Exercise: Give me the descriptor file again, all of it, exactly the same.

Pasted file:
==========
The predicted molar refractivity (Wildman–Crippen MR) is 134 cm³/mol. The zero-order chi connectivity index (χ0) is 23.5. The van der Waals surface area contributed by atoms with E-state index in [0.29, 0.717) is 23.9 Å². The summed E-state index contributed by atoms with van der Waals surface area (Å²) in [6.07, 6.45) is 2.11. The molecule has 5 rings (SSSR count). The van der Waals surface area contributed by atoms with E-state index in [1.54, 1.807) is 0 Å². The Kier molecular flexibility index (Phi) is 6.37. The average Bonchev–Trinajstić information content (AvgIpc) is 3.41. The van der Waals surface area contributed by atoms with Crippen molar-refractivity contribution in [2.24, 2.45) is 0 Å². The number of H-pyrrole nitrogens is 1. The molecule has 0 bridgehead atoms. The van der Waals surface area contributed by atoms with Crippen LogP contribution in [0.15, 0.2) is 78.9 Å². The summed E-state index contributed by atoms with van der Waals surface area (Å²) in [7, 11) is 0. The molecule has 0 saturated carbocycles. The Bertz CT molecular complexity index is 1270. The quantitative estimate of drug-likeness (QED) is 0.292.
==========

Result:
The predicted molar refractivity (Wildman–Crippen MR) is 134 cm³/mol. The zero-order chi connectivity index (χ0) is 23.5. The van der Waals surface area contributed by atoms with E-state index in [0.29, 0.717) is 23.9 Å². The summed E-state index contributed by atoms with van der Waals surface area (Å²) in [6.07, 6.45) is 2.11. The molecule has 5 rings (SSSR count). The van der Waals surface area contributed by atoms with E-state index in [1.54, 1.807) is 0 Å². The Kier molecular flexibility index (Phi) is 6.37. The average Bonchev–Trinajstić information content (AvgIpc) is 3.41. The van der Waals surface area contributed by atoms with Crippen molar-refractivity contribution in [2.24, 2.45) is 0 Å². The number of H-pyrrole nitrogens is 1. The molecule has 0 bridgehead atoms. The van der Waals surface area contributed by atoms with Crippen LogP contribution in [0.15, 0.2) is 78.9 Å². The summed E-state index contributed by atoms with van der Waals surface area (Å²) in [7, 11) is 0. The molecule has 0 saturated carbocycles. The Bertz CT molecular complexity index is 1270. The quantitative estimate of drug-likeness (QED) is 0.292.